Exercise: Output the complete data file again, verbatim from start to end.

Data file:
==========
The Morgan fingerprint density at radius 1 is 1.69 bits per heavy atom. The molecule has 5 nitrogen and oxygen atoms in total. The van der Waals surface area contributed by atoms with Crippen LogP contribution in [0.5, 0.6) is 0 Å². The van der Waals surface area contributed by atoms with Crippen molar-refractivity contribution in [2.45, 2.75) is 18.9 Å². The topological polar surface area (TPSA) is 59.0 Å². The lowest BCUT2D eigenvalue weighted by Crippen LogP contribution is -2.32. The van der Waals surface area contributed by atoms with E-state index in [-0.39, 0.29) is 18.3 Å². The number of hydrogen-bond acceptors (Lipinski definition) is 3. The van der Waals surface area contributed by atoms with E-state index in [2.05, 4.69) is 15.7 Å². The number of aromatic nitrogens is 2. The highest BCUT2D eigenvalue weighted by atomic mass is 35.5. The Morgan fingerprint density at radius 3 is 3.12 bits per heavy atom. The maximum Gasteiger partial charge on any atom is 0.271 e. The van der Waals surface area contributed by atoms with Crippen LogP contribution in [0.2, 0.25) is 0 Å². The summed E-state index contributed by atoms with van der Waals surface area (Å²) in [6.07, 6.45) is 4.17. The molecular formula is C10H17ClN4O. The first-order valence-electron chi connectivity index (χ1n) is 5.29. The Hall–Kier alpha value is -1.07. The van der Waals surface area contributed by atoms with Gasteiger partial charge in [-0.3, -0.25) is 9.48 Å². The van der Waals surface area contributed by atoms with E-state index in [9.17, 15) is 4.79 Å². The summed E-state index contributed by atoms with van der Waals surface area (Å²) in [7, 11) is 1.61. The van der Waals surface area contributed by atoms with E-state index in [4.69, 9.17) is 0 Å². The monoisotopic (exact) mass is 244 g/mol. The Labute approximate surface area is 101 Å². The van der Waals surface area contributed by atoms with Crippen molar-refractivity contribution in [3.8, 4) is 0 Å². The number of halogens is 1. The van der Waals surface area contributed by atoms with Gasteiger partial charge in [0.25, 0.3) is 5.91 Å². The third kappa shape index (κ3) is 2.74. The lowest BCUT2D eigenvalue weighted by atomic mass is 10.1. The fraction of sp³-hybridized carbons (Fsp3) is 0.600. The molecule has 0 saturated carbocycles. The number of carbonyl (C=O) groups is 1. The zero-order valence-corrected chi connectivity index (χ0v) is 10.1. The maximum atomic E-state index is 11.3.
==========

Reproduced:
The Morgan fingerprint density at radius 1 is 1.69 bits per heavy atom. The molecule has 5 nitrogen and oxygen atoms in total. The van der Waals surface area contributed by atoms with Crippen LogP contribution in [0.5, 0.6) is 0 Å². The van der Waals surface area contributed by atoms with Crippen molar-refractivity contribution in [2.45, 2.75) is 18.9 Å². The topological polar surface area (TPSA) is 59.0 Å². The lowest BCUT2D eigenvalue weighted by Crippen LogP contribution is -2.32. The van der Waals surface area contributed by atoms with E-state index in [-0.39, 0.29) is 18.3 Å². The number of hydrogen-bond acceptors (Lipinski definition) is 3. The van der Waals surface area contributed by atoms with E-state index in [2.05, 4.69) is 15.7 Å². The number of aromatic nitrogens is 2. The highest BCUT2D eigenvalue weighted by atomic mass is 35.5. The Morgan fingerprint density at radius 3 is 3.12 bits per heavy atom. The maximum Gasteiger partial charge on any atom is 0.271 e. The van der Waals surface area contributed by atoms with Crippen LogP contribution in [0.2, 0.25) is 0 Å². The summed E-state index contributed by atoms with van der Waals surface area (Å²) in [6.07, 6.45) is 4.17. The molecular formula is C10H17ClN4O. The first-order valence-electron chi connectivity index (χ1n) is 5.29. The Hall–Kier alpha value is -1.07. The van der Waals surface area contributed by atoms with Gasteiger partial charge in [-0.3, -0.25) is 9.48 Å². The van der Waals surface area contributed by atoms with E-state index in [9.17, 15) is 4.79 Å². The summed E-state index contributed by atoms with van der Waals surface area (Å²) in [7, 11) is 1.61. The van der Waals surface area contributed by atoms with E-state index in [4.69, 9.17) is 0 Å². The monoisotopic (exact) mass is 244 g/mol. The Labute approximate surface area is 101 Å². The van der Waals surface area contributed by atoms with Crippen molar-refractivity contribution in [3.8, 4) is 0 Å². The number of halogens is 1. The van der Waals surface area contributed by atoms with Gasteiger partial charge in [0.25, 0.3) is 5.91 Å². The third kappa shape index (κ3) is 2.74. The lowest BCUT2D eigenvalue weighted by atomic mass is 10.1. The fraction of sp³-hybridized carbons (Fsp3) is 0.600. The molecule has 0 saturated carbocycles. The number of carbonyl (C=O) groups is 1. The zero-order valence-corrected chi connectivity index (χ0v) is 10.1. The maximum atomic E-state index is 11.3.